• Orca: Orca is a decentralized exchange designed for normal people, not programs. I first heard the team talk on the Solana Podcast and they are an ex Google/Stanford team that is very thoughtful about UX and product design. I’m excited about what they will build. They recently launched their “double dip” pools which pay out multiple tokens as rewards (including STEP-SOL). I stake SOL-USDC and I’m comfortable with the impermanent loss (IL) risk even as the price of SOL goes up, given the high farming yields.
  • Saber: Saber is built to provide liquidity across chains. I typically only stake stable pairs (high or perfect correlation pairs with no IL issues) in their liquidity pools e.g. USDC-DAI and wFTT-FTT. The founders are brothers Dylan and Ian who previously worked at Pipe in product and engineering and they raised $7.7M from Social Capital, Jump, Solana Foundation and Multicoin Capital.

I’m playing around on Sunny, Marinade Finance and others but top three are good starting points with attractive yields and intuitive UX.

NFTs

NFTs only really started picking up on Solana a few weeks ago, so are still pretty new and there are a lot of new projects launching every week so this section will get out of date quickly.

If you’re going to mint NFTs I’d also recommend setting up a different wallet for minting without any NFTs and a small amount of money in them. Solana transaction confirmations are harder to parse and this will prevent any bad actors from stealing your stuff.

Projects

My favourite projects are:

  • Solana Monkey Business (SMB): One of the original NFT projects on Solana with 25k Twitter followers. I joined the MonkeDao Discord, which is a community owned and operated DAO for SMB holders and found it to be an inclusive and knowledgeable community on Solana.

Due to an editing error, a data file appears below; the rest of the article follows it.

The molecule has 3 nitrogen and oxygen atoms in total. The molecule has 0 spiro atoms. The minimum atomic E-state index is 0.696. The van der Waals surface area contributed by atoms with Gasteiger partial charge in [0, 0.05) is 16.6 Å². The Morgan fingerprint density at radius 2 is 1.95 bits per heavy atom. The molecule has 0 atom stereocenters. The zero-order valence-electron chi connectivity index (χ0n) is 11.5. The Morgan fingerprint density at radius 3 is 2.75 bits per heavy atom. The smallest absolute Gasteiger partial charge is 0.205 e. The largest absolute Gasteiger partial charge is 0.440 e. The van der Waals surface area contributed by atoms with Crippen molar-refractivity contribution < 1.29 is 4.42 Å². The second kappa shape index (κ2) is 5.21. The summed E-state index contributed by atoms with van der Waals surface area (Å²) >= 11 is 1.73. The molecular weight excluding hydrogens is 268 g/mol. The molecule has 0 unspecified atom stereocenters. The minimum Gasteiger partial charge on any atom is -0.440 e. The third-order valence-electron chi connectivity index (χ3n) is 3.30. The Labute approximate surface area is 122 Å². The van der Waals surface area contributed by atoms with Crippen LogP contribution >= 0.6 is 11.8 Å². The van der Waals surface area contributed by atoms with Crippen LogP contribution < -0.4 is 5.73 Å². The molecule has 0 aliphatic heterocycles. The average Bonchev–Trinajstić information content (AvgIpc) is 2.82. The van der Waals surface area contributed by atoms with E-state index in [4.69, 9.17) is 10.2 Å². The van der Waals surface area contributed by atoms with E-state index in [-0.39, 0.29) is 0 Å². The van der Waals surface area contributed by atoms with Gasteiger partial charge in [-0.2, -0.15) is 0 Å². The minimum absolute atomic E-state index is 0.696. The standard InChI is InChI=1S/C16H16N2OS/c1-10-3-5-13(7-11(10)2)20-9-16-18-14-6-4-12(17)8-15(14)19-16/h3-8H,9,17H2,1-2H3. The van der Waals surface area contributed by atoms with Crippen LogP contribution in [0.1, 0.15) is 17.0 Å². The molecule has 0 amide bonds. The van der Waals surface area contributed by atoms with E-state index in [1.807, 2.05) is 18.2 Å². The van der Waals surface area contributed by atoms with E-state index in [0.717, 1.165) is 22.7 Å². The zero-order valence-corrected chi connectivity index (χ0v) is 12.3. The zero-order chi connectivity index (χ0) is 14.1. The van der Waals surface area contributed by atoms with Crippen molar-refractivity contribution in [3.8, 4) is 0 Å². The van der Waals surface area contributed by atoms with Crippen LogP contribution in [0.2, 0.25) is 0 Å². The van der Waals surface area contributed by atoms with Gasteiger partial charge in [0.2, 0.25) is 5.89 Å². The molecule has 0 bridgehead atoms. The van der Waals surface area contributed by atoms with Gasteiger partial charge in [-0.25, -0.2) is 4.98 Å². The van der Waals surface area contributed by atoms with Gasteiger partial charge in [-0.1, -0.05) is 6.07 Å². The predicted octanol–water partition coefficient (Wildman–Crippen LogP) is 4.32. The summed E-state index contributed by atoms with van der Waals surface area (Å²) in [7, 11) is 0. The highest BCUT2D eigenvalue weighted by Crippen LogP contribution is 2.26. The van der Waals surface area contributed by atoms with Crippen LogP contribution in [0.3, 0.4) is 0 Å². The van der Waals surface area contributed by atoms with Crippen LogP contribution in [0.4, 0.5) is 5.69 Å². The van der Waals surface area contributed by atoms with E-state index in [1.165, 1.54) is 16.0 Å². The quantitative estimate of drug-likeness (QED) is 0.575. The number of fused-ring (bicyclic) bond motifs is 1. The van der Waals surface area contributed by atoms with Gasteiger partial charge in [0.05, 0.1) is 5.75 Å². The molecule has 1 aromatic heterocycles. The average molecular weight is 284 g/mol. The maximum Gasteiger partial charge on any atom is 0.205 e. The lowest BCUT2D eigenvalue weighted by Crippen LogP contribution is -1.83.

I’m also tracking some of the generative art projects like Rox, Abstratica and Frakt to see which ones have a community form around them and ship innovative work.

Marketplaces and Tools

All the marketplace are fairly new and have their fair share of teething issues. I imagine there will be a lot of improvement on all these platforms over the next few months (addition of bidding, UX improvements etc)

  • Solanart: Probably best marketplace on Solana for NFTs right now. They curate and verify the projects so it’s a “safer” place to get started and buy some NFTs. You can buy Degenerate Apes and Aurorys here.
  • Digital Eyes: Digital eyes has a wider variety of projects than Solanart and worth browsing to see the breadth of projects in the ecosytem.
  • Solanalysis: This is a great tool to visualize price and volume movements for NFTs across the ecosystem. They even have a section for upcoming drops which is handy if you want to mint anything.
  • Metaplex: Metaplex is building the “Shopify for NFTs” on Solana and allows creators to host their own storefront and mint NFTs etc on their site.

The Future

I’m going to continue to track the new projects on Solana and am particularly excited about projects that unlock new use cases that were previously impossible or prohibitive without the speed and cost effectiveness of Solana. A few areas in no particular order:

  • Global payment rails: There is a lot of whitespace for simplifying the UX and accessibility for global payments. On and off ramps into crypto as well as regulatory landscape are still the biggest barriers to entry this, but Solana seems like a viable place for more innovation here.
  • New financial products: Many financial products require real time execution (or low cost) or multiple dependencies to be viable like call/put options, derivatives or auctions e.g. Zeta Markets and Soleon.
  • New mental models in gaming: I think gaming will bring in an entirely new audience into crypto (and much larger than the collectibles wave). NFTs which are composable, tradeable and have utility are going to change the way we think of gaming completely. Star Atlas is an exciting project with a credible team and nice concept art, but we still have to wait and see if the game is fun. Axie Infinity is a great case study of innovation in “play to earn” on Ethereum and Ronin as well (podcast episode on Colossus).